Review Price free/subscription
Print quality is only OK, as our print samples showed some smudging and irregular character build, particularly in lines of text. Colour graphics came through fairly cleanly, though again there was some spread of ink into the paper. A colour copy of our text and graphics page, produced on the machine, showed considerable colour degradation, compared with the printed original.
Our photo print showed up the differences between four-ink and six-ink colour printing quite dramatically. The six-ink print was more vibrant, with richer, truer hues. Reds and blues were better reproduced and shadowed sections were darker. A slight yellow cast to the four-ink print was also removed.
There are standard and high yield versions of both the black and tri-colour ink cartridges and neither of these are particularly expensive, if bought online. Black text works out at around 3.6p per five per cent cover page, which is not bad for an inkjet. A 20 per cent colour page costs 35p, but the majority of this is taken up by a sheet of Lexmark's A4 paper, which is around the 24p mark.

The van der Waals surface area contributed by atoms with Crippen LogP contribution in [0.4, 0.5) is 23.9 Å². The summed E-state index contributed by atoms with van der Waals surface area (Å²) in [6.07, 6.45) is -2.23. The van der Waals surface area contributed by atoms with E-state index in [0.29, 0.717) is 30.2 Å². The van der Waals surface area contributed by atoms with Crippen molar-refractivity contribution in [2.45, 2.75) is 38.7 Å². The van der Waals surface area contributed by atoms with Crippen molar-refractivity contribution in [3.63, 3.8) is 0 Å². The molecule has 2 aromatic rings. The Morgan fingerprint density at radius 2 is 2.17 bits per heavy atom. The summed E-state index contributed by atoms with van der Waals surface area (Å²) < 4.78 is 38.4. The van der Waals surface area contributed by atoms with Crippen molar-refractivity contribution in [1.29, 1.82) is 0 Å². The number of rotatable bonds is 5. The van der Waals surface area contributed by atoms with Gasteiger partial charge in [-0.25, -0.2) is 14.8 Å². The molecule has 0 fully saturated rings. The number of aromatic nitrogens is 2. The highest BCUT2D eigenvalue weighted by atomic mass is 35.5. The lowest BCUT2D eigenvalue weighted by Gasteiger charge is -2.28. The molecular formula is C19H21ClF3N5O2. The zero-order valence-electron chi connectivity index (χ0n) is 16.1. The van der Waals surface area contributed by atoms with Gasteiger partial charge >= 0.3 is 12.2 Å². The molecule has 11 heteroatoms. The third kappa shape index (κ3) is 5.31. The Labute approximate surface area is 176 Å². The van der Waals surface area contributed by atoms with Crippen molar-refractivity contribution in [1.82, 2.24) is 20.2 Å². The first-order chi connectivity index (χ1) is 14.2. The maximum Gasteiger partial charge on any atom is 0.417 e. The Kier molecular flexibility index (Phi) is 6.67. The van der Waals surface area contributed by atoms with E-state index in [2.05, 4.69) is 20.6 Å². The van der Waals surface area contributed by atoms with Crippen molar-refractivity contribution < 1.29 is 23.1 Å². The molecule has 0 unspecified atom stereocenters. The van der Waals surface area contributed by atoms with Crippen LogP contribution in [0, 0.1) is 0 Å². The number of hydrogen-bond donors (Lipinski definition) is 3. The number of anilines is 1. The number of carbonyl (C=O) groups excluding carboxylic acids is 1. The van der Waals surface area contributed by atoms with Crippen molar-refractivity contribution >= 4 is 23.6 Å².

Low ink warnings are very premature, even allowing for the time needed to go out and buy replacements. In our colour tests, the machine was issuing warnings when there was still nearly a third of the ink left: when it came to black, it was nearer a half. As always, judge for yourself when print quality drops off and only change cartridges then.
Take extra care, too, as it's something of a balancing act. This Lexmark machine automatically changes to printing black text with the three colours from its colour cartridge, if you don't replace the black cartridge when it’s truly empty. Black printing with three colours is much more costly.
The P6350 is a well-designed machine at a budget price. It can produce very acceptable colour photos, though plain paper prints are less impressive – it’s also both easy to use and versatile. Print costs are reasonable for the class of machine, as long as you take the first low-ink warnings with a pinch of salt. For anybody with the normal cross-section of home printing tasks, it’s a sound choice.